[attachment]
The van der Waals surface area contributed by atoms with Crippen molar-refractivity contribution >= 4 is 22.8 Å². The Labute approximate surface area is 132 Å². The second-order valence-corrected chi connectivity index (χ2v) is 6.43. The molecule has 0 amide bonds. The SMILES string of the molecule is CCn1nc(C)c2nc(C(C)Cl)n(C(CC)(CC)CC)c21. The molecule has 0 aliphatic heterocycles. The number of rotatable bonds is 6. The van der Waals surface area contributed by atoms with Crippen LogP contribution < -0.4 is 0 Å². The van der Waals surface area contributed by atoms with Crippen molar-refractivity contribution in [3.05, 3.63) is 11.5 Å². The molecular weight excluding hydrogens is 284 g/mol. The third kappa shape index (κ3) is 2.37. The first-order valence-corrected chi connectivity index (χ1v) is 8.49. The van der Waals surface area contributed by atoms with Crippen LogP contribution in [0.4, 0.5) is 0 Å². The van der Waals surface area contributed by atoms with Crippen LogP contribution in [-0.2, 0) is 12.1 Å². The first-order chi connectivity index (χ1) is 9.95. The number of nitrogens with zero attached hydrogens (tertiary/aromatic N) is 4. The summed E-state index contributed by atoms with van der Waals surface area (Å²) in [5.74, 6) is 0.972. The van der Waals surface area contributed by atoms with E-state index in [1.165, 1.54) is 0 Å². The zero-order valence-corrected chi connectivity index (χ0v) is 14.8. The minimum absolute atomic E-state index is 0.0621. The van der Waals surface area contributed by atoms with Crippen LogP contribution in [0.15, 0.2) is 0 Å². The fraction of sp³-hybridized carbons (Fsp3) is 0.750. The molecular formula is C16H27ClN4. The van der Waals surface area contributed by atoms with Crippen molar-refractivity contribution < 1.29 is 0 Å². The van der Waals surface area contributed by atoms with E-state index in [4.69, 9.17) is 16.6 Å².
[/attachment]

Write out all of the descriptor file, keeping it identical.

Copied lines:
The van der Waals surface area contributed by atoms with Crippen molar-refractivity contribution >= 4 is 22.8 Å². The Labute approximate surface area is 132 Å². The second-order valence-corrected chi connectivity index (χ2v) is 6.43. The molecule has 0 amide bonds. The SMILES string of the molecule is CCn1nc(C)c2nc(C(C)Cl)n(C(CC)(CC)CC)c21. The molecule has 0 aliphatic heterocycles. The number of rotatable bonds is 6. The van der Waals surface area contributed by atoms with Crippen LogP contribution < -0.4 is 0 Å². The van der Waals surface area contributed by atoms with Crippen molar-refractivity contribution in [3.05, 3.63) is 11.5 Å². The molecular weight excluding hydrogens is 284 g/mol. The third kappa shape index (κ3) is 2.37. The first-order valence-corrected chi connectivity index (χ1v) is 8.49. The van der Waals surface area contributed by atoms with Crippen LogP contribution in [0.4, 0.5) is 0 Å². The van der Waals surface area contributed by atoms with Crippen LogP contribution in [-0.2, 0) is 12.1 Å². The first-order chi connectivity index (χ1) is 9.95. The number of nitrogens with zero attached hydrogens (tertiary/aromatic N) is 4. The summed E-state index contributed by atoms with van der Waals surface area (Å²) in [5.74, 6) is 0.972. The van der Waals surface area contributed by atoms with E-state index in [1.165, 1.54) is 0 Å². The zero-order valence-corrected chi connectivity index (χ0v) is 14.8. The minimum absolute atomic E-state index is 0.0621. The van der Waals surface area contributed by atoms with Crippen LogP contribution in [0.15, 0.2) is 0 Å². The fraction of sp³-hybridized carbons (Fsp3) is 0.750. The molecular formula is C16H27ClN4. The van der Waals surface area contributed by atoms with Crippen molar-refractivity contribution < 1.29 is 0 Å². The van der Waals surface area contributed by atoms with E-state index in [4.69, 9.17) is 16.6 Å².